Ahead of the release of last year’s Aladdin, the biggest talking point surrounding Disney’s latest blockbuster that remade and monetized the studio’s extensive back catalogue of animated classics for modern audiences, was the appearance of Will Smith’s Genie. Attempting to follow Robin Williams’ iconic turn in the original, which is widely regarded as the finest big screen voice-over performance ever, was going to be a massive challenge even for a star of Smith’s magnitude, and matters weren’t helped by the fact that the unfinished effects in the early trailers made his blue-skinned wish-granter look absolutely terrifying.
Even the team behind Aladdin were shocked at the backlash that greeted the Genie, but when the movie finally hit theaters, the former Fresh Prince turned out to be the best thing about it. Given the popularity of the animated version, Guy Ritchie’s live-action update was always guaranteed to be a success, so the billion dollar box office total didn’t come as much of a surprise, but the reaction from both critics and fans was mixed at best.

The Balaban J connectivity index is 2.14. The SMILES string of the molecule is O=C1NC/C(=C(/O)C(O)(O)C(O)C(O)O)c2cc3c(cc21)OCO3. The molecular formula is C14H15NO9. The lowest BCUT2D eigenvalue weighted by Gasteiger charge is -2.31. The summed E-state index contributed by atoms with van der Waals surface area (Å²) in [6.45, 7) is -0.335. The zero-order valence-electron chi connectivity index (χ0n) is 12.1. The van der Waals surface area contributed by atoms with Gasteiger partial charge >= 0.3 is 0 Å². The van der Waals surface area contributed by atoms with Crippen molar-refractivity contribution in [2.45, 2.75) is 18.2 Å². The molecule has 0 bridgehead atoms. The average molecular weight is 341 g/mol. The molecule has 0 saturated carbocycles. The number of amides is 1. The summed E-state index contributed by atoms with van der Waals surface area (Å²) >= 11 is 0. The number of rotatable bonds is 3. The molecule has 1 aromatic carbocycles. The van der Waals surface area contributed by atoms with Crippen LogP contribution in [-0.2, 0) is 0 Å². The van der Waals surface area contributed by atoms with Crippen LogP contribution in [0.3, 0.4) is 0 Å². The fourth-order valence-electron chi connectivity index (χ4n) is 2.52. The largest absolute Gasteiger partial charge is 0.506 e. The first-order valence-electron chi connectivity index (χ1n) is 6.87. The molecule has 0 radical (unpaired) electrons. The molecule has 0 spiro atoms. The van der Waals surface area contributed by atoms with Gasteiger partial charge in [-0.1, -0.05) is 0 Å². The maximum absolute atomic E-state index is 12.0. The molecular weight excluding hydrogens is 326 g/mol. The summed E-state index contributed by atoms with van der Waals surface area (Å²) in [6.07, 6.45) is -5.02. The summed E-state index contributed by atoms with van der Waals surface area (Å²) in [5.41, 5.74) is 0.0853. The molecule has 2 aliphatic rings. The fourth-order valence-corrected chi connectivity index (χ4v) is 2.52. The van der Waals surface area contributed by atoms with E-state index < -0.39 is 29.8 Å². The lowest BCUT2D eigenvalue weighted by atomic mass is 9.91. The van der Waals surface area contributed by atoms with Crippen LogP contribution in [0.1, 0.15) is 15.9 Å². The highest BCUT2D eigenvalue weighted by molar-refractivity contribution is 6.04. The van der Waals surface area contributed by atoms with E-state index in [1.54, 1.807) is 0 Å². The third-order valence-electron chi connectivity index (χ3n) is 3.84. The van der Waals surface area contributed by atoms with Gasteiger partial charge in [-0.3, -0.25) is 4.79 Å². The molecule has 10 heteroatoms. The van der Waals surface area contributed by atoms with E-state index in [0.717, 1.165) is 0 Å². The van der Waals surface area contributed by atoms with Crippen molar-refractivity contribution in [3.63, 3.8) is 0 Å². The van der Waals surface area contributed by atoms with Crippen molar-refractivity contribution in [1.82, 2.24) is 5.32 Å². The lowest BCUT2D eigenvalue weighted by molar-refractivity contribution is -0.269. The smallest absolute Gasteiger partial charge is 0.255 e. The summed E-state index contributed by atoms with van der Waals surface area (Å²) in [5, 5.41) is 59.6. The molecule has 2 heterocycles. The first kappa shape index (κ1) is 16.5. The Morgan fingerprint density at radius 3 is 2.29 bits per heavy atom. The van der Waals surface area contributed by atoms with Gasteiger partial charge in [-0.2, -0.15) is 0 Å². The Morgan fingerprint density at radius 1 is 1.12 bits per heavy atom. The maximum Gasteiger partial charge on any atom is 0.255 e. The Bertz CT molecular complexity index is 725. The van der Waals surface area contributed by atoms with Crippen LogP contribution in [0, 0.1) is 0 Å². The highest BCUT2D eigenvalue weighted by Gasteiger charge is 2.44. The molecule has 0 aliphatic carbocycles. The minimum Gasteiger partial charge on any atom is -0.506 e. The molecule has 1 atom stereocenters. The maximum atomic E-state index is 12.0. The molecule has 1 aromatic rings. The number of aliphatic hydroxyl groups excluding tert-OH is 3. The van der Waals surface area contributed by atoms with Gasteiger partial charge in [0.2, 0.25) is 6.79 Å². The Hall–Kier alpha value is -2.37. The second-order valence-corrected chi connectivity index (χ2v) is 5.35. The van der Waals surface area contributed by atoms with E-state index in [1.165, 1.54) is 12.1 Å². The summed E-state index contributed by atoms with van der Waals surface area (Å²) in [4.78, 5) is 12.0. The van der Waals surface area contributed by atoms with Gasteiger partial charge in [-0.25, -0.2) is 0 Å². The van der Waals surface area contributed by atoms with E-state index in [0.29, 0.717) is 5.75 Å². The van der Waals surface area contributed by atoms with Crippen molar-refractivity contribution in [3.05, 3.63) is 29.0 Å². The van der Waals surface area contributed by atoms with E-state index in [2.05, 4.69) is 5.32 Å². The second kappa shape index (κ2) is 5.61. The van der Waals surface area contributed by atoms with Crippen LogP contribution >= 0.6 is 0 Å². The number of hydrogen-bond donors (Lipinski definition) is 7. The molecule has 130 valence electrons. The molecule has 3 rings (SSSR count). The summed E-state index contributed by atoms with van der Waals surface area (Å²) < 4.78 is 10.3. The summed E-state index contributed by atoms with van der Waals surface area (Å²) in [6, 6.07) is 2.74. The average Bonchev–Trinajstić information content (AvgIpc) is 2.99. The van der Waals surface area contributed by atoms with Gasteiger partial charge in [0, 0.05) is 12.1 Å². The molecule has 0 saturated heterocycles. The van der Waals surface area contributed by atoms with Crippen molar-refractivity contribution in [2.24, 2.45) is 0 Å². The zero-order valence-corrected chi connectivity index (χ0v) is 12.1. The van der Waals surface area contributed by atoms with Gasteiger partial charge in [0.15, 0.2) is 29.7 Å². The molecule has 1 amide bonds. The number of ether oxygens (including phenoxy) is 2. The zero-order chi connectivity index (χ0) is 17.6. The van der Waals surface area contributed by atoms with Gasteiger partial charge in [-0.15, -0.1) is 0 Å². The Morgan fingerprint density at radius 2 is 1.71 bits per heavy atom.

Nonetheless, a sequel was officially announced to be in development this week, with Smith and Ritchie set to return alongside Mena Massoud’s title character and Naomi Scott’s Jasmine. Now, the same sources who told the Aladdin sequel was happening last year, well before it was formally revealed, and that a Bambi live-action remake was in the works back in the summer, say that the Mouse House are looking into the idea of giving the Genie his own spinoff.
According to our intel, the pic would take place between the two Aladdin movies, as well as featuring flashbacks to his past before he ever ended up trapped in a magical lamp, presumably in an effort to focus on the actor’s natural charisma and keep the unconvincing CGI to a minimum. Of course, Aladdin was the biggest hit of Smith’s career, which he followed up with another home run in Bad Boys For Life, and surely, the 51 year-old will no doubt be keen to maintain his status at the top of the Hollywood A-list after several years of disappointing critical and commercial returns.